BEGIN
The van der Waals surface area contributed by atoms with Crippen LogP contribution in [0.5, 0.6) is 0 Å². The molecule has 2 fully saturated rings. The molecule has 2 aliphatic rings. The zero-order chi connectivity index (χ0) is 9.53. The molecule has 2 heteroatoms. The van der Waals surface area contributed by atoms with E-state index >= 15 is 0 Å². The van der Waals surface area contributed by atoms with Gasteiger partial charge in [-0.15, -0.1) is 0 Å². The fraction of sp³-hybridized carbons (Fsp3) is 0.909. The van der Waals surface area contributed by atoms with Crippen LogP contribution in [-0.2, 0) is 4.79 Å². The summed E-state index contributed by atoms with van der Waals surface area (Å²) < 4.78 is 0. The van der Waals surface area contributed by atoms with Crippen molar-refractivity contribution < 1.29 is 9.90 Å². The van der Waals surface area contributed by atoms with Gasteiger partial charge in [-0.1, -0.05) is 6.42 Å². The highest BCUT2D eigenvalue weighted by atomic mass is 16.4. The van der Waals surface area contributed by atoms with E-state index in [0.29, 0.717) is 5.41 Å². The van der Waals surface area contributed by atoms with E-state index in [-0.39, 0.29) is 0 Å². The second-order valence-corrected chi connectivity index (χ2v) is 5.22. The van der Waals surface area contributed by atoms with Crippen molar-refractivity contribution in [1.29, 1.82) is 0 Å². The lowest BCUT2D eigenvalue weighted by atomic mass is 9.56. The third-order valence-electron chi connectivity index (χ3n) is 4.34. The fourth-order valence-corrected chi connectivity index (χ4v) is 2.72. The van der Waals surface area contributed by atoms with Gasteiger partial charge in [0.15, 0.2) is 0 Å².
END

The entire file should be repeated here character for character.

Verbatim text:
The van der Waals surface area contributed by atoms with Crippen LogP contribution in [0.5, 0.6) is 0 Å². The molecule has 2 fully saturated rings. The molecule has 2 aliphatic rings. The zero-order chi connectivity index (χ0) is 9.53. The molecule has 2 heteroatoms. The van der Waals surface area contributed by atoms with E-state index >= 15 is 0 Å². The van der Waals surface area contributed by atoms with Gasteiger partial charge in [-0.15, -0.1) is 0 Å². The fraction of sp³-hybridized carbons (Fsp3) is 0.909. The van der Waals surface area contributed by atoms with Crippen LogP contribution in [-0.2, 0) is 4.79 Å². The summed E-state index contributed by atoms with van der Waals surface area (Å²) < 4.78 is 0. The van der Waals surface area contributed by atoms with Crippen molar-refractivity contribution < 1.29 is 9.90 Å². The van der Waals surface area contributed by atoms with Gasteiger partial charge in [-0.1, -0.05) is 6.42 Å². The highest BCUT2D eigenvalue weighted by atomic mass is 16.4. The van der Waals surface area contributed by atoms with E-state index in [0.29, 0.717) is 5.41 Å². The van der Waals surface area contributed by atoms with E-state index in [-0.39, 0.29) is 0 Å². The second-order valence-corrected chi connectivity index (χ2v) is 5.22. The van der Waals surface area contributed by atoms with Crippen molar-refractivity contribution in [1.29, 1.82) is 0 Å². The lowest BCUT2D eigenvalue weighted by atomic mass is 9.56. The third-order valence-electron chi connectivity index (χ3n) is 4.34. The fourth-order valence-corrected chi connectivity index (χ4v) is 2.72. The van der Waals surface area contributed by atoms with Gasteiger partial charge in [0.15, 0.2) is 0 Å².